JOURNAL ARTICLE
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Sleep and Its Disturbance in Parents of Children and Adolescents with Epilepsy: A Systematic Review and Meta-Analysis.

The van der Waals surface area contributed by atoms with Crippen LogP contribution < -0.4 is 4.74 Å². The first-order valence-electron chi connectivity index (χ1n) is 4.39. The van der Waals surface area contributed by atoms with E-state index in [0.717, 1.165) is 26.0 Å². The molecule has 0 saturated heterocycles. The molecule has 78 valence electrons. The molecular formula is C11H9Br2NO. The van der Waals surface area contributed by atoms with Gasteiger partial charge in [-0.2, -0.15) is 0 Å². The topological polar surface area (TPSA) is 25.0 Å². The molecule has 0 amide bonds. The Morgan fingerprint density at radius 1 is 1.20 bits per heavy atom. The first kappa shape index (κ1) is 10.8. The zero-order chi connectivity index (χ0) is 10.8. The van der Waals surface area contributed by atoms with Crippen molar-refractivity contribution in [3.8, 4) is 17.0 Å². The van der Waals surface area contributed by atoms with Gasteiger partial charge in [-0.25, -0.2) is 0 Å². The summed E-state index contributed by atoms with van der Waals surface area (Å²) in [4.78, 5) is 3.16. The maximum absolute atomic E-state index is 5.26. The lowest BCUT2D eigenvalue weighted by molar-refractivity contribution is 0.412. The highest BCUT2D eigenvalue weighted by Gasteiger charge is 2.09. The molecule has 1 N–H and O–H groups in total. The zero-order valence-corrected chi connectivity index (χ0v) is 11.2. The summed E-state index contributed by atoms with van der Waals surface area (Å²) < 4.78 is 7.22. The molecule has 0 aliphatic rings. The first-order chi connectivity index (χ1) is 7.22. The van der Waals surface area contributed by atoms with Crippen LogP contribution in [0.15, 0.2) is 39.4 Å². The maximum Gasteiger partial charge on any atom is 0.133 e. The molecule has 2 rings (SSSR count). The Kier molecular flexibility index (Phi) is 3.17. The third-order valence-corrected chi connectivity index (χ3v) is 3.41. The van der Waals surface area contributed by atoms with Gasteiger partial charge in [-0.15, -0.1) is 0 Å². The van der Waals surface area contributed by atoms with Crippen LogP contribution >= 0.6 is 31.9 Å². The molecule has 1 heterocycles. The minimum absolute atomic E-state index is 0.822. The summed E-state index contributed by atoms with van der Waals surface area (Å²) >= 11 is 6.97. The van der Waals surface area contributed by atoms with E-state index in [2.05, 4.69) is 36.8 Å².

Sleep disturbances are commonly reported by parents of children and adolescents with epilepsy. However, evidence synthesis including quality and quantity of sleep in parents of children and adolescents with epilepsy is lacking. This systematic review and meta-analysis was conducted to quantify pooled mean estimates of parental sleep variables and to determine the prevalence of sleep disturbances in parents of children and adolescents with epilepsy. Five electronic databases, PubMed, Medline, Embase, PsychINFO, and CINAHL, were systematically searched from inception to September 2021. Eleven observational studies examining parents of pediatric patients aged <18 years with epilepsy using a quantitative measure of sleep duration, sleep quality, or sleep disturbance were reviewed. Our results showed that the pooled nocturnal sleep duration was 5.93 hours (95% CI: 4.64 to 7.21 hours). Overall sleep quality as estimated by the bias-adjusted pooled Pittsburgh Sleep Quality Index total score was 6.65 (95% CI: 5.98 to 7.33). Parents of children with epilepsy had significantly higher Pittsburgh Sleep Quality Index total scores compared to parents of healthy children (differences in means 1.84, 95% CI: 1.29 to 2.39). The pooled estimated prevalence of parental sleep disturbances was 58.1% (95% CI: 45.7% to 69.6%). Our findings demonstrate a high prevalence of sleep disturbances with poor sleep quality and substantial reductions in sleep time in parents of children and adolescents with epilepsy. Healthcare professionals in pediatric neurology clinics should proactively initiate screening for sleep disturbances in parents of children and adolescents with epilepsy and refer parents to a sleep specialist when necessary.

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